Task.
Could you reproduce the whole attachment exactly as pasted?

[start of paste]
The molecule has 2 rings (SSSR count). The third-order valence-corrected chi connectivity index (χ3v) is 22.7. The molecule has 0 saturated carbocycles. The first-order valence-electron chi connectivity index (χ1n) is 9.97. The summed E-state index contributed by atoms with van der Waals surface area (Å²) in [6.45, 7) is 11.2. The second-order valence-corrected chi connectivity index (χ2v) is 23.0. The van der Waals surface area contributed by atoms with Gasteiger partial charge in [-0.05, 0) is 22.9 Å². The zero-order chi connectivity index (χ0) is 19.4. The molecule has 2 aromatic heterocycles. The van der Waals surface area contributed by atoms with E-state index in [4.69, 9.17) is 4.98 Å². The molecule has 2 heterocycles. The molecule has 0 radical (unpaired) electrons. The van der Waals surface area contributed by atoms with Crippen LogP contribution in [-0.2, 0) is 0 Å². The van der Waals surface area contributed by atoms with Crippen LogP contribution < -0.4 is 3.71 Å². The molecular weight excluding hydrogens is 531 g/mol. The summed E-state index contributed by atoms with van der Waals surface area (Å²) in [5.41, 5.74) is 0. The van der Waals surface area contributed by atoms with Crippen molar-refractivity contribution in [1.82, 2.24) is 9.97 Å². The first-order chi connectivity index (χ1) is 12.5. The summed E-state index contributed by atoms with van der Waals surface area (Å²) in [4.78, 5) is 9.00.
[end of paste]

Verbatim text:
The molecule has 2 rings (SSSR count). The third-order valence-corrected chi connectivity index (χ3v) is 22.7. The molecule has 0 saturated carbocycles. The first-order valence-electron chi connectivity index (χ1n) is 9.97. The summed E-state index contributed by atoms with van der Waals surface area (Å²) in [6.45, 7) is 11.2. The second-order valence-corrected chi connectivity index (χ2v) is 23.0. The van der Waals surface area contributed by atoms with Gasteiger partial charge in [-0.05, 0) is 22.9 Å². The zero-order chi connectivity index (χ0) is 19.4. The molecule has 2 aromatic heterocycles. The van der Waals surface area contributed by atoms with E-state index in [4.69, 9.17) is 4.98 Å². The molecule has 2 heterocycles. The molecule has 0 radical (unpaired) electrons. The van der Waals surface area contributed by atoms with Crippen LogP contribution in [-0.2, 0) is 0 Å². The van der Waals surface area contributed by atoms with Crippen LogP contribution < -0.4 is 3.71 Å². The molecular weight excluding hydrogens is 531 g/mol. The summed E-state index contributed by atoms with van der Waals surface area (Å²) in [5.41, 5.74) is 0. The van der Waals surface area contributed by atoms with Crippen molar-refractivity contribution in [1.82, 2.24) is 9.97 Å². The first-order chi connectivity index (χ1) is 12.5. The summed E-state index contributed by atoms with van der Waals surface area (Å²) in [4.78, 5) is 9.00.